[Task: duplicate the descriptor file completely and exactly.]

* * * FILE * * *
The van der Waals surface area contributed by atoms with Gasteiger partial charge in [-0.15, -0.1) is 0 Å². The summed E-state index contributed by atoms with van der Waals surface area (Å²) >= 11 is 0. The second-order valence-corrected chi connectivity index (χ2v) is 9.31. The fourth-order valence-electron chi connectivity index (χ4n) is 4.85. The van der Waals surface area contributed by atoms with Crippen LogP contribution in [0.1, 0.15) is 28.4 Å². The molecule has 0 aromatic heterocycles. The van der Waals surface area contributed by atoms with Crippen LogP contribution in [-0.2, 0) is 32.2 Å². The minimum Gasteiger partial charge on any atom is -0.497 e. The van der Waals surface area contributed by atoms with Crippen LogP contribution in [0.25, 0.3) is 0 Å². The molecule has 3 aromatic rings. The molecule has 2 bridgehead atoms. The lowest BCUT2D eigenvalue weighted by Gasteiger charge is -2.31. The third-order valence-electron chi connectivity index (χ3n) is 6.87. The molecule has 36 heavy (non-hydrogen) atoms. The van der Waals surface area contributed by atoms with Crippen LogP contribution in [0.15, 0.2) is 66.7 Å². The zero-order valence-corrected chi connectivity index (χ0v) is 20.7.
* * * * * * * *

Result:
The van der Waals surface area contributed by atoms with Gasteiger partial charge in [-0.15, -0.1) is 0 Å². The summed E-state index contributed by atoms with van der Waals surface area (Å²) >= 11 is 0. The second-order valence-corrected chi connectivity index (χ2v) is 9.31. The fourth-order valence-electron chi connectivity index (χ4n) is 4.85. The van der Waals surface area contributed by atoms with Crippen LogP contribution in [0.1, 0.15) is 28.4 Å². The molecule has 0 aromatic heterocycles. The van der Waals surface area contributed by atoms with Crippen LogP contribution in [-0.2, 0) is 32.2 Å². The minimum Gasteiger partial charge on any atom is -0.497 e. The van der Waals surface area contributed by atoms with Crippen LogP contribution in [0.25, 0.3) is 0 Å². The molecule has 3 aromatic rings. The molecule has 2 bridgehead atoms. The lowest BCUT2D eigenvalue weighted by Gasteiger charge is -2.31. The third-order valence-electron chi connectivity index (χ3n) is 6.87. The molecule has 36 heavy (non-hydrogen) atoms. The van der Waals surface area contributed by atoms with Crippen LogP contribution in [0.15, 0.2) is 66.7 Å². The zero-order valence-corrected chi connectivity index (χ0v) is 20.7.